Yet, the Milton bubble hasn’t imploded. Students still do their work (for the most part), learn a lot, and move on to stellar colleges. If you discount the stressed out student body as a byproduct of its own ambition — a fair argument given the over-representation of Type A personalities — then the school has survived inflation swimmingly.
Academic Dean Ms. Bonenfant certainly believes so: “Frankly, I think it would be great if everyone got A’s. I really do.” I had arrived to her office a few minutes early only to find a handful of teachers laughing with Ms. Bonenfant over some funny joke. Although I felt like a nuisance as the teachers scattered to the wind, Ms. Bonenfant eased my discomfort with a warm smile. “Please, sit down.” She was eager to begin.
When you picture a typical high school administrator — gruff, perpetually overworked, perhaps a bit power-hungry — you do not picture Ms. Bonenfant. Sporting wire-rimmed glasses and short, grey hair, she comes across much more community service junkie than wrangler of teenage spirits. I briefly wonder whether she remembers sending that class cut notification when I skipped physics last week, but I decide to simply hope she doesn’t judge me for it.
I stumble through my first question, but she seems to know exactly what I meant to say, rather than what I did say. “I guess what’s important is for us to actually look beyond the grades,” she postulates. As Academic Dean, she looks over all grades every term and often wonders, “What’s the story behind the grade? Comments are sometimes helpful [to understanding the story]. But, to be honest, they aren’t always.” She’s referring to Milton’s stipulation that teachers write a paragraph describing how every student they teach has fared in that class. In theory, comments give students a metaphorical treasure trove of feedback. However, as Ms. Bonenfant noted, the time-intensive process of writing comments sometimes squeezes cookie-cutter comments out of teachers. Such comments provide little help for the students hankering to master the material… or, more realistically, bring their grades up.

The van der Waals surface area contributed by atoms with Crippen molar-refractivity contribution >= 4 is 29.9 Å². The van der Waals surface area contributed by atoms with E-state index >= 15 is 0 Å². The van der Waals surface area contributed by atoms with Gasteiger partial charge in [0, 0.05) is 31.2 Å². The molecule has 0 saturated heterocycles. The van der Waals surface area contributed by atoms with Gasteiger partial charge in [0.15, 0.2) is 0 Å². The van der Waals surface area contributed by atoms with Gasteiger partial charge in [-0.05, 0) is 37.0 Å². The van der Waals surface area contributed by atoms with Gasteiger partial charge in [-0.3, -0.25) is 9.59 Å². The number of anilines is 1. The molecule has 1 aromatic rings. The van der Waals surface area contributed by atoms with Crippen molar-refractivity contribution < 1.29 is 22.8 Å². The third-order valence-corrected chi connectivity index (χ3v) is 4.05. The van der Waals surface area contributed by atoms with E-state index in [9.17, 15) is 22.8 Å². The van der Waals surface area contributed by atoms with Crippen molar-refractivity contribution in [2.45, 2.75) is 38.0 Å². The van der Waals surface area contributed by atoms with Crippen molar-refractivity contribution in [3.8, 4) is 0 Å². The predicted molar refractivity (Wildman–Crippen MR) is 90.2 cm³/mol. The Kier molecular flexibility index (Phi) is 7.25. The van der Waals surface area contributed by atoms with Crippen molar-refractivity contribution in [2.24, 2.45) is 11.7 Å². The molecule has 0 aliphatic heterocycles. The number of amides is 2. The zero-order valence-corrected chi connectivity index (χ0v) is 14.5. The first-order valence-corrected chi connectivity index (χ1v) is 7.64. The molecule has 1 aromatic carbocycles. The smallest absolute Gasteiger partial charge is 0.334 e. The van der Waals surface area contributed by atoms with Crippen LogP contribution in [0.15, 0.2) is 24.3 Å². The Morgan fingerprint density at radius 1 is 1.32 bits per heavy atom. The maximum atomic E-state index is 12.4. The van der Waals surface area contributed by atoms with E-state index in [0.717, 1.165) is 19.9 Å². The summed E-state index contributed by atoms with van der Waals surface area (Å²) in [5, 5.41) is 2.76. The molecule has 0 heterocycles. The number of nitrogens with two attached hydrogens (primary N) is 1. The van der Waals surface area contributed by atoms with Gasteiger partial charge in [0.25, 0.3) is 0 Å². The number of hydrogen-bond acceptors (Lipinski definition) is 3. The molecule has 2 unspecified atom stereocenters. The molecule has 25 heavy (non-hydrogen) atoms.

Because Milton is a grade-focused, maybe even obsessive, place. Sitting against the backdrop of a Milton Academy “Dare to be True” blanket draped over the back of the couch, Ms. Bonenfant assures me, “I just wish we would figure out a way to change that.”
I’ve heard a rumor going around that Milton will — far from combatting grade inflation — do away with grades for the first semester of freshman year. I ask Ms. Bonenfant how likely that policy shift is, but she seems genuinely unsure whether the school will implement such measures. She does add, however, that “we’re really crushing [freshmen] here. And I don’t want kids to feel crushed. I want them to feel hopeful!” So while she does “think we need to do something different,” she’s “not sure grades are going to go away.”
Grades might never forsake Milton’s campus, but Ms. Braithwaite, in her own class last year, tested a new manner of assessing students. By creating “learning targets” that students could “achieve, approach, or develop” mastery in, she hoped to emphasize learning over the school-mandated letter grade that came at the end of the term. Furthermore, she discussed these grades with students who completed their own self-assessment prior to the meeting.
I join Ms. Braithwaite in her classroom after lunch and she asks if I mind her eating apple strudel during the interview. I tell her I don’t, but she doesn’t take a bite the entire time anyways. Strewn across her Harkness table are several slips of paper, and I catch the title of a New York Times article (“The End of Identity Liberalism”) partially covered by a Toys R Us order confirmation. The wonderful intersection of pragmatism and intellectual curiosity, a hallmark of Milton teachers, doesn’t surprise me.